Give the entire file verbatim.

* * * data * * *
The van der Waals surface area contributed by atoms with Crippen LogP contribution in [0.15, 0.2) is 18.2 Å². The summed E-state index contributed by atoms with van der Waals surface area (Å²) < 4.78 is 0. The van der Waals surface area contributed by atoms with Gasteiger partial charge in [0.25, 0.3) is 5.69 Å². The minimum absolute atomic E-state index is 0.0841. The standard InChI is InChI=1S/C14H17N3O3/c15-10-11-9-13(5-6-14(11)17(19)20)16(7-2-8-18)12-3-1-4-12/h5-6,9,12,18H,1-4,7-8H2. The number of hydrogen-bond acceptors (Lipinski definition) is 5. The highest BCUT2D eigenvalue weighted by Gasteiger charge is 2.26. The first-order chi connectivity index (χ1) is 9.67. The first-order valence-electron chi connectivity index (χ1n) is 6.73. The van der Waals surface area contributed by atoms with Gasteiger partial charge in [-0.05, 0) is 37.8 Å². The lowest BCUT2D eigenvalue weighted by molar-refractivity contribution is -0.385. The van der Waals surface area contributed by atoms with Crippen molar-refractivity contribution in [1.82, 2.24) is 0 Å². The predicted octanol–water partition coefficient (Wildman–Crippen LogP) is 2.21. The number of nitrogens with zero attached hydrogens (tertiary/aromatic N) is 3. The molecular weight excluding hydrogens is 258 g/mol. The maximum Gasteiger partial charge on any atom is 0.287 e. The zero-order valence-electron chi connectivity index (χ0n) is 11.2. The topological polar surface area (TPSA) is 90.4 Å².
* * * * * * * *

The van der Waals surface area contributed by atoms with Crippen LogP contribution in [0.15, 0.2) is 18.2 Å². The summed E-state index contributed by atoms with van der Waals surface area (Å²) < 4.78 is 0. The van der Waals surface area contributed by atoms with Gasteiger partial charge in [0.25, 0.3) is 5.69 Å². The minimum absolute atomic E-state index is 0.0841. The standard InChI is InChI=1S/C14H17N3O3/c15-10-11-9-13(5-6-14(11)17(19)20)16(7-2-8-18)12-3-1-4-12/h5-6,9,12,18H,1-4,7-8H2. The number of hydrogen-bond acceptors (Lipinski definition) is 5. The highest BCUT2D eigenvalue weighted by Gasteiger charge is 2.26. The first-order chi connectivity index (χ1) is 9.67. The first-order valence-electron chi connectivity index (χ1n) is 6.73. The van der Waals surface area contributed by atoms with Gasteiger partial charge in [-0.05, 0) is 37.8 Å². The lowest BCUT2D eigenvalue weighted by molar-refractivity contribution is -0.385. The van der Waals surface area contributed by atoms with Crippen molar-refractivity contribution in [1.82, 2.24) is 0 Å². The predicted octanol–water partition coefficient (Wildman–Crippen LogP) is 2.21. The number of nitrogens with zero attached hydrogens (tertiary/aromatic N) is 3. The molecular weight excluding hydrogens is 258 g/mol. The maximum Gasteiger partial charge on any atom is 0.287 e. The zero-order valence-electron chi connectivity index (χ0n) is 11.2. The topological polar surface area (TPSA) is 90.4 Å².